Most buyers of this kind of card are concerned with its performance and the good news is there's plenty of it. Our test system consisted of an AMD FX-60 CPU, an Asus A8R32-MVP Deluxe motherboard, 1GB of Crucial Ballistix memory and a Western Digital Caviar SE16 hard drive.
F.E.A.R. is one of the most resource-hungry games around at the moment and it almost got the card down on its knees at 2,048 x 1,536 resolution. On a 17 or 19in TFT, which will almost certainly be running at a lower resolution than that, and with a reasonably powerful CPU, you'll easily be able to turn on all the eye candy and not see the frame-rate drop below 60fps. The Half Life 2 numbers aren't that impressive, but this seems to be mainly because of CPU limitations. You don't really start to loose any performance until you run the maximum resolution with everything enabled.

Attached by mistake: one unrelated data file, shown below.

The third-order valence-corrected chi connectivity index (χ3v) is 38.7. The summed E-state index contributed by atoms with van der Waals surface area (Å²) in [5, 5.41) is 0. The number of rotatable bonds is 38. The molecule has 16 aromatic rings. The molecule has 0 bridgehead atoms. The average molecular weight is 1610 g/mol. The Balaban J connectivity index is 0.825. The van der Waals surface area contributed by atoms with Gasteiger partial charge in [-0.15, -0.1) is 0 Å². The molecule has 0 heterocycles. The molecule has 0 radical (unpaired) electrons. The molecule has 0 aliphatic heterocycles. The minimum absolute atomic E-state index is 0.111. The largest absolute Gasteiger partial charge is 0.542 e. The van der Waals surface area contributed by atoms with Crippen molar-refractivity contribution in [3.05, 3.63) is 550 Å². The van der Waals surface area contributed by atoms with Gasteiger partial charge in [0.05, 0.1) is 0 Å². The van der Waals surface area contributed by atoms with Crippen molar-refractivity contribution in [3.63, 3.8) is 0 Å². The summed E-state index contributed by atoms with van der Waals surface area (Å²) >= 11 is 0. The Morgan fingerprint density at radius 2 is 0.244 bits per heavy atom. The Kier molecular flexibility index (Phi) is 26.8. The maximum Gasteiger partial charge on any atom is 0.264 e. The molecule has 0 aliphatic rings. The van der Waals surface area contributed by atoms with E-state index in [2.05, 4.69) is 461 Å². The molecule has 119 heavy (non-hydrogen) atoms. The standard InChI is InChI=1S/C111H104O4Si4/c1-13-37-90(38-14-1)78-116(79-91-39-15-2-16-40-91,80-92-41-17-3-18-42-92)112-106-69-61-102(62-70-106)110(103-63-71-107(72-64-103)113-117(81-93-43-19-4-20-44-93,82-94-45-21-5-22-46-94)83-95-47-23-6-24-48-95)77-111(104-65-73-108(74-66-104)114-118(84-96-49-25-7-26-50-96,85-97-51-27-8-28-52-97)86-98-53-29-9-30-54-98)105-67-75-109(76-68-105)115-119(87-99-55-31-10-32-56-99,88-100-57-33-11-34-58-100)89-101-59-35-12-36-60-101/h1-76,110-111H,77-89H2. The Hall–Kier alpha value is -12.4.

Far Cry showed a similar pattern to Half Life 2 but with better performance numbers. The only difference here is that the frame drop-out starts slightly earlier, but it only just dipped below 60fps at the highest setting with everything enabled. The 3DMark scores are fairly impressive as well, although how much real-world relevance they have is open to question.
Besides the card itself, PowerColor supplies two DVI to D-sub adaptors, a component video adaptor, a ViVo dongle - for video in and out over either S-Video or composite video - an S-video cable and finally a composite video cable. There are no games or other goodies in the box, but considering that the card retails for £310 this isn't something I'd be too worried about.
The PowerColor X1900XT is a very fast card for the money and it's a much more affordable option than the company's own X1900 XTX which doesn't offer a huge amount of extra performance considering the price difference. The downside is the fan noise - particularly when there are cards out there that perform as well but do so much more quietly. ®